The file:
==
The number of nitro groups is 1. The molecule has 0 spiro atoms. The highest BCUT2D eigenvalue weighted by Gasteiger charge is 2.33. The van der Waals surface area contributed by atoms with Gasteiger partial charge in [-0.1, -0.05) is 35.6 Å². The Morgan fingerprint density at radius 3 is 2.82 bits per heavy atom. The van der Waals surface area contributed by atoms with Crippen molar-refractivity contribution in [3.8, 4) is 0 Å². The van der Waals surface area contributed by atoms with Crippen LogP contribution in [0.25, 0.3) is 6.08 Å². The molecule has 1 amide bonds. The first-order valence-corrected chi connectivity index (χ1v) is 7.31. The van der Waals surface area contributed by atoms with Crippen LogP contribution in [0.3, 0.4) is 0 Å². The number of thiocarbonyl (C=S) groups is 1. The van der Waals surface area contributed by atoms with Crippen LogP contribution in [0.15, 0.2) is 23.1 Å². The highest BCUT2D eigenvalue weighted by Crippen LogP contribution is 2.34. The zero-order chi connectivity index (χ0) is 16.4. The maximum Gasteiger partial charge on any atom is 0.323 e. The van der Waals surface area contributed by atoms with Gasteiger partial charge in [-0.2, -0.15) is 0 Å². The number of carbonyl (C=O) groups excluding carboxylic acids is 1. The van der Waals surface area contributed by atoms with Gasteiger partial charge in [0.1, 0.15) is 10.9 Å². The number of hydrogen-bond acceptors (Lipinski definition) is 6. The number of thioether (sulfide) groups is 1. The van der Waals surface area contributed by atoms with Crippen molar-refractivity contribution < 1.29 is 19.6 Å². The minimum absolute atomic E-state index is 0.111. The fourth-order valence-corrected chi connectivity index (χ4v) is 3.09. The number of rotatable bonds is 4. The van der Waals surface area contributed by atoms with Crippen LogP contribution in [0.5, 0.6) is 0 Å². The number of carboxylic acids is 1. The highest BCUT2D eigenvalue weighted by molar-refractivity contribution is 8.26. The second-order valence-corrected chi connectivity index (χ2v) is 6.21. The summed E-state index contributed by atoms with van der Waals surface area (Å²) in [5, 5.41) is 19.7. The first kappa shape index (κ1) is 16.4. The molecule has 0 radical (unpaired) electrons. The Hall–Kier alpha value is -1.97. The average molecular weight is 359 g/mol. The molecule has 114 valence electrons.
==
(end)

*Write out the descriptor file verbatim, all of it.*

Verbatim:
The number of nitro groups is 1. The molecule has 0 spiro atoms. The highest BCUT2D eigenvalue weighted by Gasteiger charge is 2.33. The van der Waals surface area contributed by atoms with Gasteiger partial charge in [-0.1, -0.05) is 35.6 Å². The Morgan fingerprint density at radius 3 is 2.82 bits per heavy atom. The van der Waals surface area contributed by atoms with Crippen molar-refractivity contribution in [3.8, 4) is 0 Å². The van der Waals surface area contributed by atoms with Crippen LogP contribution in [0.25, 0.3) is 6.08 Å². The molecule has 1 amide bonds. The first-order valence-corrected chi connectivity index (χ1v) is 7.31. The van der Waals surface area contributed by atoms with Crippen LogP contribution in [0.3, 0.4) is 0 Å². The number of thiocarbonyl (C=S) groups is 1. The van der Waals surface area contributed by atoms with Crippen LogP contribution in [0.15, 0.2) is 23.1 Å². The highest BCUT2D eigenvalue weighted by Crippen LogP contribution is 2.34. The zero-order chi connectivity index (χ0) is 16.4. The maximum Gasteiger partial charge on any atom is 0.323 e. The van der Waals surface area contributed by atoms with Gasteiger partial charge in [-0.2, -0.15) is 0 Å². The number of carbonyl (C=O) groups excluding carboxylic acids is 1. The van der Waals surface area contributed by atoms with Gasteiger partial charge in [0.1, 0.15) is 10.9 Å². The number of hydrogen-bond acceptors (Lipinski definition) is 6. The number of thioether (sulfide) groups is 1. The van der Waals surface area contributed by atoms with Crippen molar-refractivity contribution < 1.29 is 19.6 Å². The minimum absolute atomic E-state index is 0.111. The fourth-order valence-corrected chi connectivity index (χ4v) is 3.09. The number of rotatable bonds is 4. The van der Waals surface area contributed by atoms with Crippen LogP contribution in [0.5, 0.6) is 0 Å². The number of carboxylic acids is 1. The highest BCUT2D eigenvalue weighted by molar-refractivity contribution is 8.26. The second-order valence-corrected chi connectivity index (χ2v) is 6.21. The summed E-state index contributed by atoms with van der Waals surface area (Å²) in [5, 5.41) is 19.7. The first kappa shape index (κ1) is 16.4. The molecule has 0 radical (unpaired) electrons. The Hall–Kier alpha value is -1.97. The average molecular weight is 359 g/mol. The molecule has 114 valence electrons.